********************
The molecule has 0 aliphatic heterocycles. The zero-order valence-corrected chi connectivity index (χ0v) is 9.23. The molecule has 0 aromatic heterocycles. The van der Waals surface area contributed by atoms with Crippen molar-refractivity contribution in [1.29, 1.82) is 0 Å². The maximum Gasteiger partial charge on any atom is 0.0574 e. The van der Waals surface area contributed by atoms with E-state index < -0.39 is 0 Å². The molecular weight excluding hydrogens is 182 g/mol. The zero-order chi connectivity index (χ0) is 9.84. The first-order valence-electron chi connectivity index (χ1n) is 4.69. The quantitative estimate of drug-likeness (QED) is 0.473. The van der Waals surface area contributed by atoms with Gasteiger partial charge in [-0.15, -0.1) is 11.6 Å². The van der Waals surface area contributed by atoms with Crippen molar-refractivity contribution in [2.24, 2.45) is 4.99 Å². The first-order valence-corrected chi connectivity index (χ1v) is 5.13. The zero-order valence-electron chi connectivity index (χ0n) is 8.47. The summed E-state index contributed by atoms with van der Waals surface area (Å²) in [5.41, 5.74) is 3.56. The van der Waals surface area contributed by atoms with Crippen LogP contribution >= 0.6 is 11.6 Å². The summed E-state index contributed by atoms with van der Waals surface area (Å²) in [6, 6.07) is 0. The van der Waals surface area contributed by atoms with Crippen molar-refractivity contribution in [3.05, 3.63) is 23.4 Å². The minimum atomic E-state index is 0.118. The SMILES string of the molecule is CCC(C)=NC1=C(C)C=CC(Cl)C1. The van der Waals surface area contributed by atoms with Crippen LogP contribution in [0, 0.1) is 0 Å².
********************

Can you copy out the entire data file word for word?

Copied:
The molecule has 0 aliphatic heterocycles. The zero-order valence-corrected chi connectivity index (χ0v) is 9.23. The molecule has 0 aromatic heterocycles. The van der Waals surface area contributed by atoms with Crippen molar-refractivity contribution in [1.29, 1.82) is 0 Å². The maximum Gasteiger partial charge on any atom is 0.0574 e. The van der Waals surface area contributed by atoms with E-state index < -0.39 is 0 Å². The molecular weight excluding hydrogens is 182 g/mol. The zero-order chi connectivity index (χ0) is 9.84. The first-order valence-electron chi connectivity index (χ1n) is 4.69. The quantitative estimate of drug-likeness (QED) is 0.473. The van der Waals surface area contributed by atoms with Gasteiger partial charge in [-0.15, -0.1) is 11.6 Å². The van der Waals surface area contributed by atoms with Crippen molar-refractivity contribution in [2.24, 2.45) is 4.99 Å². The first-order valence-corrected chi connectivity index (χ1v) is 5.13. The zero-order valence-electron chi connectivity index (χ0n) is 8.47. The summed E-state index contributed by atoms with van der Waals surface area (Å²) in [5.41, 5.74) is 3.56. The van der Waals surface area contributed by atoms with Crippen LogP contribution >= 0.6 is 11.6 Å². The summed E-state index contributed by atoms with van der Waals surface area (Å²) in [6, 6.07) is 0. The van der Waals surface area contributed by atoms with Crippen molar-refractivity contribution in [3.05, 3.63) is 23.4 Å². The minimum atomic E-state index is 0.118. The SMILES string of the molecule is CCC(C)=NC1=C(C)C=CC(Cl)C1. The van der Waals surface area contributed by atoms with Crippen LogP contribution in [0, 0.1) is 0 Å².